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Making disbursements as an SSF or connected organization

A separate segregated fund (SSF) may expend its funds for any lawful purpose consistent with the Federal Election Campaign Act (the Act) and Commission regulations.

An expenditure is a purchase, payment, distribution, loan, advance, deposit or gift of money or anything of value to influence a federal election. "Disbursement" is a broader term that covers both expenditures and other kinds of payments (those not made to influence a federal election). All disbursements must be reported by the SSF.

Disbursements must be made by check or similar draft drawn on an account maintained at the committee’s designated depository.

However, the SSF may maintain a petty cash fund for small disbursements. A written record of petty cash disbursements must be kept if a petty cash fund is maintained. Payments from petty cash to one person for any one purchase or transaction may not exceed $100.

Managing the SSF

A corporation (including an incorporated trade association or membership organization) or labor organization that sponsors an SSF is called the connected organization. The connected organization may use its general treasury funds to pay the establishment, administration, and fundraising costs for the SSF.

The connected organization may also exercise control over its SSF. Corporations and labor organizations often adopt bylaws to govern their SSFs, though bylaws are not required under the law and do not have to be filed with the FEC except when requested.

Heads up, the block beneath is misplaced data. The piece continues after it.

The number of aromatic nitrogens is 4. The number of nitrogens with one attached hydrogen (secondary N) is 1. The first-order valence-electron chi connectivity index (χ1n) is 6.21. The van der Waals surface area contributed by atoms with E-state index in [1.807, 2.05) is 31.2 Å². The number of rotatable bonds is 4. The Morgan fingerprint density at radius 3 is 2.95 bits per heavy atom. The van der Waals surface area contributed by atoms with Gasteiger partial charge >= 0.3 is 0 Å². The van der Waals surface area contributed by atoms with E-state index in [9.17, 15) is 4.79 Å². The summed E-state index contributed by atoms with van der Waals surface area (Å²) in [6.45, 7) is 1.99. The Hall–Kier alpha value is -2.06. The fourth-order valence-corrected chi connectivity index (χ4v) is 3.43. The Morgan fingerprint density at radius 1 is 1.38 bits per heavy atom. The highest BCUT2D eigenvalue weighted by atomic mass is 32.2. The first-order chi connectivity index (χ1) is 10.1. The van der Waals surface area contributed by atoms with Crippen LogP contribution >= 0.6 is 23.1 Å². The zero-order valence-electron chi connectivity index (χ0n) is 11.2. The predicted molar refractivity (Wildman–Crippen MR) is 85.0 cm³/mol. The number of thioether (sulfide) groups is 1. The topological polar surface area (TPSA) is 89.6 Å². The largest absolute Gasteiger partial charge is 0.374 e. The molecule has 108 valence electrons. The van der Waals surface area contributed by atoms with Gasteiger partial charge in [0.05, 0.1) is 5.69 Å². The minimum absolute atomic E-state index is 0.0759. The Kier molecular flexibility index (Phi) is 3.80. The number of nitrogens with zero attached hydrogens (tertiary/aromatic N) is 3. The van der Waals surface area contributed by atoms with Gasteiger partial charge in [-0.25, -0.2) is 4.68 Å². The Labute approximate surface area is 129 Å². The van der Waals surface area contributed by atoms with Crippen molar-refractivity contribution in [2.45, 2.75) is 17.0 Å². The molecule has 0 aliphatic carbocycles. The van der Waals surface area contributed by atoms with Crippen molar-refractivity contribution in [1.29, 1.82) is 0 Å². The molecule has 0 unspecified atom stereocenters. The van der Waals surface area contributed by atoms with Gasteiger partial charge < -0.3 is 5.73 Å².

As the name implies, money contributed to an SSF is held in a separate bank account from the general corporate or labor organization treasury.

Contributions made by the SSF or the connected organization

Corporations and labor organizations may make unlimited contributions to Super PACs and to the non-contribution accounts of Hybrid PACs. Corporations and labor organizations, however, may not make contributions to candidates or to any other type of political committee.

SSFs may make contributions to influence federal elections, subject to the Act’s limitations and reporting requirements.

Communications and advertising

SSFs and their connected organizations may make independent expenditures, subject to the Act's reporting requirements.

If a communication is coordinated with a candidate or party, it is generally considered to be an in-kind contribution, subject to the Act’s limitations, prohibitions and reporting requirements.

Using connected organization resources and facilities

Under certain circumstances, corporations (including incorporated membership and trade associations) and labor organizations may allow candidates, political committees (including the SSF) and individuals to use their resources and facilities in connection with both supporting and fundraising for federal candidates, political party committees and other federal political committees, without making a prohibited contribution.